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Infection Prevention Week is from Oct. 16-22, 2022. This year’s theme is: “The Future is Infection Prevention: 50 Years of Infection Prevention.” 

At UW Medicine, Infection Prevention & Control teams promote patient safety by preventing infectious diseases and minimizing their spread. They do so by analyzing data, interpreting infectious disease trends, implementing evidence-based interventions, developing policies and educating staff. Infection Preventionists are tasked with monitoring and reducing the incidence of hospital-acquired infections, mitigating infectious diseases that may come from outside their facility, promoting the appropriate use of antibiotics and evaluating the safety of the hospital environment from an infection prevention perspective. 

We asked Bonnie Decker, MPH, BSN, RN, an infection preventionist at Harborview Medical Center, to reflect on this year’s theme, as well as continue the conversation on the importance of infection prevention in care settings.

What do you love most about your job?

I am endlessly curious about my job and love that I learn many new things every day. I also feel incredibly fortunate to work with talented, thoughtful colleagues across all departments. Harborview Medical Center is a truly special place to be, and I feel thankful every day I walk through our doors.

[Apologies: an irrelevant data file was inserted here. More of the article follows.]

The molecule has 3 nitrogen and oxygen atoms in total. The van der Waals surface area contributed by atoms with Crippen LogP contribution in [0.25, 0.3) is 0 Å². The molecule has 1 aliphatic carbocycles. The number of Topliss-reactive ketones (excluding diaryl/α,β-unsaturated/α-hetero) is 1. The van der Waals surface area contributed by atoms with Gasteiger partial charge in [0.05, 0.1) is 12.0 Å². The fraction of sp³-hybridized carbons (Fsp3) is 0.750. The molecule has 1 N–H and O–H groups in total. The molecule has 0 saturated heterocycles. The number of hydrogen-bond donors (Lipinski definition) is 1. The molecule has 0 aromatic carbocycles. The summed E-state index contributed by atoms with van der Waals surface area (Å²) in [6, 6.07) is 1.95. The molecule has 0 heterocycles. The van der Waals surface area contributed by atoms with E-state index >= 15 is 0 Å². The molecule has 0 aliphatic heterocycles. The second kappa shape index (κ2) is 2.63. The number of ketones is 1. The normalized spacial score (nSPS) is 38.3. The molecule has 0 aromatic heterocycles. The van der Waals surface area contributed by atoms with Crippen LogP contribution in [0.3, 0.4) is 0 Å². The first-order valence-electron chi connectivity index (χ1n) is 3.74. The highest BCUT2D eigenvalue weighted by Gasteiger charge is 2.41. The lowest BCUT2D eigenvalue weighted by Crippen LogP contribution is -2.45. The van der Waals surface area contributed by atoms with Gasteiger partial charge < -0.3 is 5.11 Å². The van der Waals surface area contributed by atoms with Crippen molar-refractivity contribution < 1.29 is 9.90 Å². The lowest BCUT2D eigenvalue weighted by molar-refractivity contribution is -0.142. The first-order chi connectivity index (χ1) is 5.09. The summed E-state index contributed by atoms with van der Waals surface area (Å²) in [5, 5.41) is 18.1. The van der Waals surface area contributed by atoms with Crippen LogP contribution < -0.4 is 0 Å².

What does this year’s theme “The Future is Infection Prevention” mean to you?

Many people think of infectious disease work as stopping outbreaks, but the future of infection prevention would mean leveraging technology and evidence-based practice to prevent infections in the first place. I am excited for Infection Prevention & Control to increasingly shift to the “prevention” side.

What is the No. 1 thing you want people to know about infection prevention? 

I’d like people to truly understand that engaging early and consistently in even basic infection prevention practices can have a significant impact in keeping patients safe. It can take a single moment of poor hand hygiene to give someone a healthcare-associated infection (HAI). It takes thousands of moments of excellent hand hygiene to keep a person safe during their entire hospital stay. We often don’t see the good work we do.

What would you say to those who are skeptical about the validity of infectious diseases and how to prevent them?

I’d point to the longstanding history of infectious disease professionals before me and all of their amazing scientific discoveries. I’d encourage an interest (dare I say admiration?) in the resilience of microorganisms and the many creative ways humans have tried to counter them. I would try to instill in them the same curiosity and fascination I’ve had about this subject for most of my life.